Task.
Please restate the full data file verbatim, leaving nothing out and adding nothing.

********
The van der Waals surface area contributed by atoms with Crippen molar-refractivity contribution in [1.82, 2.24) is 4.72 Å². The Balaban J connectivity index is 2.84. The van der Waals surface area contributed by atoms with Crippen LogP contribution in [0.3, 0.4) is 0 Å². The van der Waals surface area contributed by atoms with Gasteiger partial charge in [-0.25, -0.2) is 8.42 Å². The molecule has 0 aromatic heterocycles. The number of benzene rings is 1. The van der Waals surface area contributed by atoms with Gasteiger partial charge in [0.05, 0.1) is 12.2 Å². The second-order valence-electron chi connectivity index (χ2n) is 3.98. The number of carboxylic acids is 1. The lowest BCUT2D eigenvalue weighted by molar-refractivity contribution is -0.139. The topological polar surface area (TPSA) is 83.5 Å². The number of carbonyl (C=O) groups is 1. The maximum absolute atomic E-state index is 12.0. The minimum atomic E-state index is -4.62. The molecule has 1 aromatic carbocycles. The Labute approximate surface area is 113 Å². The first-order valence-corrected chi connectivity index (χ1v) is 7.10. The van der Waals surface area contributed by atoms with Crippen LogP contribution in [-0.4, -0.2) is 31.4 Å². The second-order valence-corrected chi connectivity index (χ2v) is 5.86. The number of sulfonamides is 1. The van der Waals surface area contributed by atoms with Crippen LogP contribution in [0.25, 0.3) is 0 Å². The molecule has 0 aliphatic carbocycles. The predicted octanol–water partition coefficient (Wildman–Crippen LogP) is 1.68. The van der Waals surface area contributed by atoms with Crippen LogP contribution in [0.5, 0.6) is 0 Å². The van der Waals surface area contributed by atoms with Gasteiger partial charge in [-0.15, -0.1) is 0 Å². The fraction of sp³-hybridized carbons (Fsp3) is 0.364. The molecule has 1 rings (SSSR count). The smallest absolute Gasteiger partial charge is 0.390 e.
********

The van der Waals surface area contributed by atoms with Crippen molar-refractivity contribution in [1.82, 2.24) is 4.72 Å². The Balaban J connectivity index is 2.84. The van der Waals surface area contributed by atoms with Crippen LogP contribution in [0.3, 0.4) is 0 Å². The van der Waals surface area contributed by atoms with Gasteiger partial charge in [-0.25, -0.2) is 8.42 Å². The molecule has 0 aromatic heterocycles. The number of benzene rings is 1. The van der Waals surface area contributed by atoms with Gasteiger partial charge in [0.05, 0.1) is 12.2 Å². The second-order valence-electron chi connectivity index (χ2n) is 3.98. The number of carboxylic acids is 1. The lowest BCUT2D eigenvalue weighted by molar-refractivity contribution is -0.139. The topological polar surface area (TPSA) is 83.5 Å². The number of carbonyl (C=O) groups is 1. The maximum absolute atomic E-state index is 12.0. The minimum atomic E-state index is -4.62. The molecule has 1 aromatic carbocycles. The Labute approximate surface area is 113 Å². The first-order valence-corrected chi connectivity index (χ1v) is 7.10. The van der Waals surface area contributed by atoms with Crippen LogP contribution in [-0.4, -0.2) is 31.4 Å². The second-order valence-corrected chi connectivity index (χ2v) is 5.86. The number of sulfonamides is 1. The van der Waals surface area contributed by atoms with Crippen LogP contribution in [0.25, 0.3) is 0 Å². The molecule has 0 aliphatic carbocycles. The predicted octanol–water partition coefficient (Wildman–Crippen LogP) is 1.68. The van der Waals surface area contributed by atoms with Crippen LogP contribution in [0.5, 0.6) is 0 Å². The van der Waals surface area contributed by atoms with Gasteiger partial charge in [-0.15, -0.1) is 0 Å². The fraction of sp³-hybridized carbons (Fsp3) is 0.364. The molecule has 1 rings (SSSR count). The smallest absolute Gasteiger partial charge is 0.390 e.